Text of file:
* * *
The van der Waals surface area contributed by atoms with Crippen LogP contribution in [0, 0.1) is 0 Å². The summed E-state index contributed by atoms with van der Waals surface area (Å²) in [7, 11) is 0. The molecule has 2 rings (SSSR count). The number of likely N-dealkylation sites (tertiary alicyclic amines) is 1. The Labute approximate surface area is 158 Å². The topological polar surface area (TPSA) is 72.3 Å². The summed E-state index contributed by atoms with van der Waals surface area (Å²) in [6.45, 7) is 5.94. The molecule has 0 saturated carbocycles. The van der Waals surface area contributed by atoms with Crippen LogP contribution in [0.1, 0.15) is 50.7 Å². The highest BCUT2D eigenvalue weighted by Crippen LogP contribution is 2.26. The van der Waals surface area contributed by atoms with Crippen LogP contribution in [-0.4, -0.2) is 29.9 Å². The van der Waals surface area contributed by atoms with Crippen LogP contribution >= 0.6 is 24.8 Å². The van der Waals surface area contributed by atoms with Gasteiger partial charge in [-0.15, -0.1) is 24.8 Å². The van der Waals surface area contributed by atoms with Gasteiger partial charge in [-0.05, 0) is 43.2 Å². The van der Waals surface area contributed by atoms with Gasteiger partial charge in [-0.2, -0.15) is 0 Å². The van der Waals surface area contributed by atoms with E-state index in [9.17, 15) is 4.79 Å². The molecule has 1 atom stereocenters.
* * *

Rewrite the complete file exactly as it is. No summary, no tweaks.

The van der Waals surface area contributed by atoms with Crippen LogP contribution in [0, 0.1) is 0 Å². The summed E-state index contributed by atoms with van der Waals surface area (Å²) in [7, 11) is 0. The molecule has 2 rings (SSSR count). The number of likely N-dealkylation sites (tertiary alicyclic amines) is 1. The Labute approximate surface area is 158 Å². The topological polar surface area (TPSA) is 72.3 Å². The summed E-state index contributed by atoms with van der Waals surface area (Å²) in [6.45, 7) is 5.94. The molecule has 0 saturated carbocycles. The van der Waals surface area contributed by atoms with Crippen LogP contribution in [0.1, 0.15) is 50.7 Å². The highest BCUT2D eigenvalue weighted by Crippen LogP contribution is 2.26. The van der Waals surface area contributed by atoms with Crippen LogP contribution in [-0.4, -0.2) is 29.9 Å². The van der Waals surface area contributed by atoms with Crippen LogP contribution >= 0.6 is 24.8 Å². The van der Waals surface area contributed by atoms with Gasteiger partial charge in [-0.15, -0.1) is 24.8 Å². The van der Waals surface area contributed by atoms with Gasteiger partial charge in [-0.05, 0) is 43.2 Å². The van der Waals surface area contributed by atoms with Gasteiger partial charge in [-0.2, -0.15) is 0 Å². The van der Waals surface area contributed by atoms with E-state index in [9.17, 15) is 4.79 Å². The molecule has 1 atom stereocenters.